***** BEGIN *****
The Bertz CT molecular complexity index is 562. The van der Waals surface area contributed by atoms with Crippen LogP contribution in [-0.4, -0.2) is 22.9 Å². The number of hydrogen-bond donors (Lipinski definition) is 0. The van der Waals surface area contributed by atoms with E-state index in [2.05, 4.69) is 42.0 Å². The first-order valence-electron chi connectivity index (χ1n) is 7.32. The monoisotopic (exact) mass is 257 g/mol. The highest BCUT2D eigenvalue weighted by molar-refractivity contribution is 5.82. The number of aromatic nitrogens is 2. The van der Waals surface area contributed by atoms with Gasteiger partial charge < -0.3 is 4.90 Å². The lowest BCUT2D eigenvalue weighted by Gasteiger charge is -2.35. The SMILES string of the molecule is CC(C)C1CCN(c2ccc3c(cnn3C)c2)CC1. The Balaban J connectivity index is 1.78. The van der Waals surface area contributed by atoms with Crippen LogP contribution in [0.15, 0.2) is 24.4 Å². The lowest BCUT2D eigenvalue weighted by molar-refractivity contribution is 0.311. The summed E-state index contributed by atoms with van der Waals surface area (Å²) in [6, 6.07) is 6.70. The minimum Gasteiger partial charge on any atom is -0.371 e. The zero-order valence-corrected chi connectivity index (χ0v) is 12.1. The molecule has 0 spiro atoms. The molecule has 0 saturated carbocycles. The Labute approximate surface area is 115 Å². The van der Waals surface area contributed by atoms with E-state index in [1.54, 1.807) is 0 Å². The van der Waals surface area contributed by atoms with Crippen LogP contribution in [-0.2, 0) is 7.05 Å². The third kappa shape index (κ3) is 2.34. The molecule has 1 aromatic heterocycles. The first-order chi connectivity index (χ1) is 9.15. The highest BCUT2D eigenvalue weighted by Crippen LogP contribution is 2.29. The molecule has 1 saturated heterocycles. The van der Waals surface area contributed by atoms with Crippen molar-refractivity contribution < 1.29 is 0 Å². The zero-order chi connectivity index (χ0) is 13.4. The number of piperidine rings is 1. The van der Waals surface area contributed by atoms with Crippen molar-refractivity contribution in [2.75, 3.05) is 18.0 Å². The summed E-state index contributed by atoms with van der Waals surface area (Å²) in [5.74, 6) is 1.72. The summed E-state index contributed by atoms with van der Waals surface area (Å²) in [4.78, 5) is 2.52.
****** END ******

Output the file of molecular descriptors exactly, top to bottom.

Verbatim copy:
The Bertz CT molecular complexity index is 562. The van der Waals surface area contributed by atoms with Crippen LogP contribution in [-0.4, -0.2) is 22.9 Å². The number of hydrogen-bond donors (Lipinski definition) is 0. The van der Waals surface area contributed by atoms with E-state index in [2.05, 4.69) is 42.0 Å². The first-order valence-electron chi connectivity index (χ1n) is 7.32. The monoisotopic (exact) mass is 257 g/mol. The highest BCUT2D eigenvalue weighted by molar-refractivity contribution is 5.82. The number of aromatic nitrogens is 2. The van der Waals surface area contributed by atoms with Gasteiger partial charge < -0.3 is 4.90 Å². The lowest BCUT2D eigenvalue weighted by Gasteiger charge is -2.35. The SMILES string of the molecule is CC(C)C1CCN(c2ccc3c(cnn3C)c2)CC1. The Balaban J connectivity index is 1.78. The van der Waals surface area contributed by atoms with Crippen LogP contribution in [0.15, 0.2) is 24.4 Å². The lowest BCUT2D eigenvalue weighted by molar-refractivity contribution is 0.311. The summed E-state index contributed by atoms with van der Waals surface area (Å²) in [6, 6.07) is 6.70. The minimum Gasteiger partial charge on any atom is -0.371 e. The zero-order valence-corrected chi connectivity index (χ0v) is 12.1. The molecule has 0 spiro atoms. The molecule has 0 saturated carbocycles. The Labute approximate surface area is 115 Å². The van der Waals surface area contributed by atoms with E-state index in [1.54, 1.807) is 0 Å². The van der Waals surface area contributed by atoms with Crippen LogP contribution in [-0.2, 0) is 7.05 Å². The third kappa shape index (κ3) is 2.34. The molecule has 1 aromatic heterocycles. The first-order chi connectivity index (χ1) is 9.15. The highest BCUT2D eigenvalue weighted by Crippen LogP contribution is 2.29. The molecule has 1 saturated heterocycles. The van der Waals surface area contributed by atoms with Crippen molar-refractivity contribution < 1.29 is 0 Å². The zero-order chi connectivity index (χ0) is 13.4. The number of piperidine rings is 1. The van der Waals surface area contributed by atoms with Crippen molar-refractivity contribution in [2.75, 3.05) is 18.0 Å². The summed E-state index contributed by atoms with van der Waals surface area (Å²) in [5.74, 6) is 1.72. The summed E-state index contributed by atoms with van der Waals surface area (Å²) in [4.78, 5) is 2.52.